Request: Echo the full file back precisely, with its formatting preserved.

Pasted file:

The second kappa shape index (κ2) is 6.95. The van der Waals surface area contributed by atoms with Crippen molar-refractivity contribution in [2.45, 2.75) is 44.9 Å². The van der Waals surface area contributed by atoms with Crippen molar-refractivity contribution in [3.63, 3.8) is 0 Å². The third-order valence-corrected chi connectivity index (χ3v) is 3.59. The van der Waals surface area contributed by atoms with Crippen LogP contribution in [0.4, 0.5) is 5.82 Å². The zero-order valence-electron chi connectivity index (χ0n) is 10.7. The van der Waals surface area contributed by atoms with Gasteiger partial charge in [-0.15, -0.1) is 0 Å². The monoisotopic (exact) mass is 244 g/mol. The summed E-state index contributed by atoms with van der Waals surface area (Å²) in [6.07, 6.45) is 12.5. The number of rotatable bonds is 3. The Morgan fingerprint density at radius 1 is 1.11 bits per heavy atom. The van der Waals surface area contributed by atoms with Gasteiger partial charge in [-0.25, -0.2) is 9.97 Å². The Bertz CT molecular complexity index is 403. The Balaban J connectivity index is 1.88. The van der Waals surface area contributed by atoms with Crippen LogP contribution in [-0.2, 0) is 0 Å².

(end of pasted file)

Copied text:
The second kappa shape index (κ2) is 6.95. The van der Waals surface area contributed by atoms with Crippen molar-refractivity contribution in [2.45, 2.75) is 44.9 Å². The van der Waals surface area contributed by atoms with Crippen molar-refractivity contribution in [3.63, 3.8) is 0 Å². The third-order valence-corrected chi connectivity index (χ3v) is 3.59. The van der Waals surface area contributed by atoms with Crippen LogP contribution in [0.4, 0.5) is 5.82 Å². The zero-order valence-electron chi connectivity index (χ0n) is 10.7. The van der Waals surface area contributed by atoms with Gasteiger partial charge in [-0.15, -0.1) is 0 Å². The monoisotopic (exact) mass is 244 g/mol. The summed E-state index contributed by atoms with van der Waals surface area (Å²) in [6.07, 6.45) is 12.5. The number of rotatable bonds is 3. The Morgan fingerprint density at radius 1 is 1.11 bits per heavy atom. The van der Waals surface area contributed by atoms with Gasteiger partial charge in [-0.25, -0.2) is 9.97 Å². The Bertz CT molecular complexity index is 403. The Balaban J connectivity index is 1.88. The van der Waals surface area contributed by atoms with Crippen LogP contribution in [-0.2, 0) is 0 Å².